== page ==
I'm exaggerating a little, of course. All of those things are actually important. You learn that the hard way over and over again, and I know better. When you're supposed to match notches, for instance, and you can't find either of them. That's a moment when you go, "Oh. I guess I should've taken the four-tenths of a milisecond to actually snip the notches. Since I'm now sitting here for fifteen minutes ripping this thing out because I guessed and it's totally uneven." Enough of those moments and you are never too lazy to snip the notches again. (I've also run fabric through the pleater on what I thought was only a "slight" angle off-grain, and came out with a dress that was totally shaped like a parallelogram.) Doing the Right Things must eventually just become automatic, since the frocks come out pretty well, often enough. When they don't, I just think of someone one day saying, "Oh, Mommy is so funny — look, she put the sleeves on backwards again!" (I am reminded of an afternoon at the pool, twenty years ago now, with my art professor and her little girl: She'd put her own bathing suit on backwards, but was so excited to get into the water that she [smiling from ear to ear] came racing out of the locker room and jumped right in, and the suit stayed that way until adult swim. I honestly don't think she even noticed.)


I realize that I might also just be making excuses for being a sewing hedonist. I know I still have so much to learn, and so much to practice. But I just keep trying to convince myself that not all smocking can be perfect or precious, or made to be kept through the ages. I'm going for quantity here. She'll need lots, because when I think "smock" the first thing that comes to mind is "painting smock," and I hope all of these dresses are worn (and worn out) with a paintbrush/strained carrots/mud pie in hand. I really do.


I love the yellow smocking and the gorgeous button.
Your daughter will be the best-dressed miss in town. Lucky girl. Have to say, if they were big enough I'd wear most of them myself!

To quote a Shirley Temple song, "I wanna make mud pies! In fact, I'd like to be a mess. I wanna make mud pies! I know that I'd find happiness. If I got jam on my fingers, chocolate on my face, and molasses all over my dress!"
Can I come and play, too? When everybody's ready?

what a sweet post! i loved it. i do think you should teach andy how to fill a bobbin, it's so easy! and on my basic machine it's fun. i chuckled over your comments about "silly mommy" putting sleeves on backwards. many years ago i got into a pajama pants sewing kick for my daughter. one day i found a pattern for dad size pants so i made my hubby a pair of sweat pants. super easy i thought as i rushed through piecing it together and sewing them up. well, in my rush to finish and my "i know what i am doing" mindset, i sewed the inset pockets facing the same direction. so one side faces correctly and the other is facing backwards when you put the pants on. and...the crotch is nearly to his knees! well, my husband loves these pants...he wears them just about everyday. they are his "any day, any way" pants. i once asked him why he likes these silly failure pants so much. his reply? because my wife made them for me with love. and yes, my 23 year old daughter still wears the pj pants i made her. hers are pocket free. it's all in the love, baby!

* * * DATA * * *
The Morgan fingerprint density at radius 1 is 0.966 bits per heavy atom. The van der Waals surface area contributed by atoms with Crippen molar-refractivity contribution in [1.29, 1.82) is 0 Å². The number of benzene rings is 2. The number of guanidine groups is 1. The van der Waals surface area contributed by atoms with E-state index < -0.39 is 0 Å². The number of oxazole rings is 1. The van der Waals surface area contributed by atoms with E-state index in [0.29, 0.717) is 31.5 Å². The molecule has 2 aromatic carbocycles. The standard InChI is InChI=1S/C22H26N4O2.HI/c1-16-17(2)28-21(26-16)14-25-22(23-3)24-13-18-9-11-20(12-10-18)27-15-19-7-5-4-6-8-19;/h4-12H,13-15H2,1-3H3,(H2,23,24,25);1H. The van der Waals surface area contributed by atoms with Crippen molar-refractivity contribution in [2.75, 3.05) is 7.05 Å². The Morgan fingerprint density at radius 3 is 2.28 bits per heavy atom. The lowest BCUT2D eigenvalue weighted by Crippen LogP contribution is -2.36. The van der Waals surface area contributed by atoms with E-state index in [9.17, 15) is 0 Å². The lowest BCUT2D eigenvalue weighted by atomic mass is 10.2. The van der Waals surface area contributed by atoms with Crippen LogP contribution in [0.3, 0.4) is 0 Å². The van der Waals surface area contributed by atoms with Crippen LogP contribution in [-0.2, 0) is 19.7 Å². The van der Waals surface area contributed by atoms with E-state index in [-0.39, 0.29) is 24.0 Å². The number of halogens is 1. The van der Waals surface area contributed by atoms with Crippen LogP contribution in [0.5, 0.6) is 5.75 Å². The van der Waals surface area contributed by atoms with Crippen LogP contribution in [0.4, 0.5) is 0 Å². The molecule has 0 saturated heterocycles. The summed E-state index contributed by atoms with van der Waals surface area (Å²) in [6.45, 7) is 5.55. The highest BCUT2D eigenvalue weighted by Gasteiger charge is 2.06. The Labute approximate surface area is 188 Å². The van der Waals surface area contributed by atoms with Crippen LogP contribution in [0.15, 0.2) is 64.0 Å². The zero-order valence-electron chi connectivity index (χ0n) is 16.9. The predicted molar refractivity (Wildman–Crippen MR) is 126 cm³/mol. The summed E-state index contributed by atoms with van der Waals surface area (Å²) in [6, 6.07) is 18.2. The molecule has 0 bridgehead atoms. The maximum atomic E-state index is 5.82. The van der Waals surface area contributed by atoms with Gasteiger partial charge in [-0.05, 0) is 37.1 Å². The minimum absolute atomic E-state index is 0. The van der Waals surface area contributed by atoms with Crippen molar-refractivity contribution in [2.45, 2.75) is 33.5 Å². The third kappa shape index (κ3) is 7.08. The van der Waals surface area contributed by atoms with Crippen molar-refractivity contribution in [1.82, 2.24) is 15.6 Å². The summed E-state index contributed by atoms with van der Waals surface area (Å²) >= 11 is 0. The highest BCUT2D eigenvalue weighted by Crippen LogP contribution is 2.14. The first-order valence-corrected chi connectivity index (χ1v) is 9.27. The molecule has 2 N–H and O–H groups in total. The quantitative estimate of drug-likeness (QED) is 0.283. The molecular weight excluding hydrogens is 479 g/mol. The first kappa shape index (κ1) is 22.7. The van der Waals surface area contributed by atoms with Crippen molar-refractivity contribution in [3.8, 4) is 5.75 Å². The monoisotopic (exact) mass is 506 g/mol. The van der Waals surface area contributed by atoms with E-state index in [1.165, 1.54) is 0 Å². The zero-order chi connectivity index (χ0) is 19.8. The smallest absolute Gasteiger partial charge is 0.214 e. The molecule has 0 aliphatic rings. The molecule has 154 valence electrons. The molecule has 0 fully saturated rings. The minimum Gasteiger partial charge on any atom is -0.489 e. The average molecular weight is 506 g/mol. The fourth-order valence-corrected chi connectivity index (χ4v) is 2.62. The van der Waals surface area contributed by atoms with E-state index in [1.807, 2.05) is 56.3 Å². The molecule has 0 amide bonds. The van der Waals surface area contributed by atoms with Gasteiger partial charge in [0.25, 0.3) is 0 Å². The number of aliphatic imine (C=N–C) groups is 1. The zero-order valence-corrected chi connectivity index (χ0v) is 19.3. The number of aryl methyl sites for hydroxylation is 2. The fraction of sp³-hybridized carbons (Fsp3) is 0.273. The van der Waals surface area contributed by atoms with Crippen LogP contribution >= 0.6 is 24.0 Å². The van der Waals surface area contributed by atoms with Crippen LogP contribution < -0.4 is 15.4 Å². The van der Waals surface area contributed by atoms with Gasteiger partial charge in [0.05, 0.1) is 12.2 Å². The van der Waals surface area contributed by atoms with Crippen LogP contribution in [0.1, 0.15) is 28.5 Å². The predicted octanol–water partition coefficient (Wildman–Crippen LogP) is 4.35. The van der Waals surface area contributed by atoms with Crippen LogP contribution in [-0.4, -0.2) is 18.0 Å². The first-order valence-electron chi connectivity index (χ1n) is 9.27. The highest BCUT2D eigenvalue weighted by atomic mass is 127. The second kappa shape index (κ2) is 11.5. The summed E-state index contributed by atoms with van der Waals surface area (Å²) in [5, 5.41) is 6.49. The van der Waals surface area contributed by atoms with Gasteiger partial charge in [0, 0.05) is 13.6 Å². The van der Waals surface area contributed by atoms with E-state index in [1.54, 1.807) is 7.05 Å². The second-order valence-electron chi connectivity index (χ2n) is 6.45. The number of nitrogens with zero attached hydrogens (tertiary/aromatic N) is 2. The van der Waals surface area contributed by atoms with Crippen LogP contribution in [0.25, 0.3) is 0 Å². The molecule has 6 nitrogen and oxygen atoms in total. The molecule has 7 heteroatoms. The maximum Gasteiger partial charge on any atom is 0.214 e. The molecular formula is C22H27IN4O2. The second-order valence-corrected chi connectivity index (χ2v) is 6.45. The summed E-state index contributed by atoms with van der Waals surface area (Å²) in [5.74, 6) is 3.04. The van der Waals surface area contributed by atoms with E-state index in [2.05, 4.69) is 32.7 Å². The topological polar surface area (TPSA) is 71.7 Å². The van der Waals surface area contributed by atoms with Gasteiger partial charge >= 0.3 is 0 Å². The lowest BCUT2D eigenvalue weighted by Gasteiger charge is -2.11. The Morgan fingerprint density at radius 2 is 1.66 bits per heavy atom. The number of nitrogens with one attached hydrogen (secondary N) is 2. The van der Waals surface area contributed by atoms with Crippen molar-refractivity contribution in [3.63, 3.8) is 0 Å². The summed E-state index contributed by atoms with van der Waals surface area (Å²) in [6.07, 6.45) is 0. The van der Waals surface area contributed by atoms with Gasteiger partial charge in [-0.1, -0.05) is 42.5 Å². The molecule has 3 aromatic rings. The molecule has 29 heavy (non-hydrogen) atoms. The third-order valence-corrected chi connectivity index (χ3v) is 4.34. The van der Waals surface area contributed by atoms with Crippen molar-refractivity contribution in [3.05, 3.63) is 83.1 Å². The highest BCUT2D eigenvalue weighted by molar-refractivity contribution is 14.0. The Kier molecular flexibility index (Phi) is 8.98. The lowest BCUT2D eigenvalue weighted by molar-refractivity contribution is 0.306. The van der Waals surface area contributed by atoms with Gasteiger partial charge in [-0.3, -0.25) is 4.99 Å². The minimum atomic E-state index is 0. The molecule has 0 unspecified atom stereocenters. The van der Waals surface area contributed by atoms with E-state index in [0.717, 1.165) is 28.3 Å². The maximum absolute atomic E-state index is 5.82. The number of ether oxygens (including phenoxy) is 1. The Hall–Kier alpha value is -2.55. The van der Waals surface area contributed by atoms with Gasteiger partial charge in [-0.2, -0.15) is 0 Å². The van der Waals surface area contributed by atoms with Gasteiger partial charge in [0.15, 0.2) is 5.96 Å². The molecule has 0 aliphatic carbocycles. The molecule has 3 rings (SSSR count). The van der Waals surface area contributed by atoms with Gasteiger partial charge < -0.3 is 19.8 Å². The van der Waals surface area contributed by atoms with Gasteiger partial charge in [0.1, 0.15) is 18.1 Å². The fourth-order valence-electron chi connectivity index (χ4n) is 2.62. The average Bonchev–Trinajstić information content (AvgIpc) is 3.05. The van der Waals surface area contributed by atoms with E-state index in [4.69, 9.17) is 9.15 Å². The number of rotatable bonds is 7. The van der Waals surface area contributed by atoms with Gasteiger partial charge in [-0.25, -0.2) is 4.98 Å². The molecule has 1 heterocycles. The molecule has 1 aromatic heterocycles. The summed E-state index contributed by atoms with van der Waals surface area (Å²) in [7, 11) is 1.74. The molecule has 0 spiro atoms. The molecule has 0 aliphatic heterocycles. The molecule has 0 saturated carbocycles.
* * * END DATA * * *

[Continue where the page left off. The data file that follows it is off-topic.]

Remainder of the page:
We've never met, but I can't tell you how happy I feel that one day soon, there will be someone calling you "Mommy". And she'll have the world's best toddler wardrobe.

I LOVE this dress - it looks as though you pulled it out of a cedar chest from an old abandoned cottage in a fairy tale wood :) And I do believe that Andy needs a sidewinder (http://www.planetpatchwork.com/sidewinder.htm) :)

Ruth Hower says: March 09, 2010 at 12:44 PM

You just have no idea what a delight it is for me to see and read about what you're doing! This is another beautiful dress, and you've done another great job with it. I love the fabric - I wonder how smocking by hand without pleating would work - the way you would do with gingham checks!?! Keep up the good work, Alicia - and I truly empathize with Andy - I detest filling and changing bobbins when all I want to do is continue to sew. Aren't you a lucky gal to have such a sweet guy!!! Keeping you both in my prayers!!!

Catherine says: March 09, 2010 at 12:45 PM

LOVE this color! Beautiful little dress!

Great post! You are such a hoot. And your little smocked number is gorgeous. And your little girl is going to be so lucky and well dressed! It's great to see you having so much fun.

A bishop's collar on a baby dress is my ultimate favorite thing. THAT is beautiful.

So maybe for Andy's birthday you can get him one of those bobbin winders that run off the machine and he won't have to figure out how to do it on the machine. I used to slap it all together but have to admit i am always happier with the outcome when I take time to mark notches and baste...sigh.